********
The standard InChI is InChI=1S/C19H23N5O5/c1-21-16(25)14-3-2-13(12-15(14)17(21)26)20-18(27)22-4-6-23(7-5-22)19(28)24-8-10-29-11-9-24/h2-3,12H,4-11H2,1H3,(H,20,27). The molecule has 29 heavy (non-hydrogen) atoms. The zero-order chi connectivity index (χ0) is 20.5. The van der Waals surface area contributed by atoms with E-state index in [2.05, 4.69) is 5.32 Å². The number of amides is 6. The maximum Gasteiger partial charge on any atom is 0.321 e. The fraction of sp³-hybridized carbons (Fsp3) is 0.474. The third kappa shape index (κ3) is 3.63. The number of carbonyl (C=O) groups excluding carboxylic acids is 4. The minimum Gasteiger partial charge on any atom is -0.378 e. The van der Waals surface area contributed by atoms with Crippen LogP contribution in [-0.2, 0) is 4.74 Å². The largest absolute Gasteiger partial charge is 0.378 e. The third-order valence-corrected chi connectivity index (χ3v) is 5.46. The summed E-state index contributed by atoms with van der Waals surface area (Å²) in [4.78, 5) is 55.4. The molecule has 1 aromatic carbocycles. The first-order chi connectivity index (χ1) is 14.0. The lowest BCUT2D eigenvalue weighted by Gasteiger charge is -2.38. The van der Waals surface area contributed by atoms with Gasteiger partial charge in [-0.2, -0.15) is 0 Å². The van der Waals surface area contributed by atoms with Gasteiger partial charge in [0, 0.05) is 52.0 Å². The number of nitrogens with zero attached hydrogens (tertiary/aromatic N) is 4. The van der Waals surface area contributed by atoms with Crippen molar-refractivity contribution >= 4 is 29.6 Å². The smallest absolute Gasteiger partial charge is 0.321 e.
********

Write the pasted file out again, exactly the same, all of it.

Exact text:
The standard InChI is InChI=1S/C19H23N5O5/c1-21-16(25)14-3-2-13(12-15(14)17(21)26)20-18(27)22-4-6-23(7-5-22)19(28)24-8-10-29-11-9-24/h2-3,12H,4-11H2,1H3,(H,20,27). The molecule has 29 heavy (non-hydrogen) atoms. The zero-order chi connectivity index (χ0) is 20.5. The van der Waals surface area contributed by atoms with E-state index in [2.05, 4.69) is 5.32 Å². The number of amides is 6. The maximum Gasteiger partial charge on any atom is 0.321 e. The fraction of sp³-hybridized carbons (Fsp3) is 0.474. The third kappa shape index (κ3) is 3.63. The number of carbonyl (C=O) groups excluding carboxylic acids is 4. The minimum Gasteiger partial charge on any atom is -0.378 e. The van der Waals surface area contributed by atoms with Crippen LogP contribution in [-0.2, 0) is 4.74 Å². The largest absolute Gasteiger partial charge is 0.378 e. The third-order valence-corrected chi connectivity index (χ3v) is 5.46. The summed E-state index contributed by atoms with van der Waals surface area (Å²) in [4.78, 5) is 55.4. The molecule has 1 aromatic carbocycles. The first-order chi connectivity index (χ1) is 14.0. The lowest BCUT2D eigenvalue weighted by Gasteiger charge is -2.38. The van der Waals surface area contributed by atoms with Gasteiger partial charge in [-0.2, -0.15) is 0 Å². The van der Waals surface area contributed by atoms with Gasteiger partial charge in [0, 0.05) is 52.0 Å². The number of nitrogens with zero attached hydrogens (tertiary/aromatic N) is 4. The van der Waals surface area contributed by atoms with Crippen molar-refractivity contribution >= 4 is 29.6 Å². The smallest absolute Gasteiger partial charge is 0.321 e.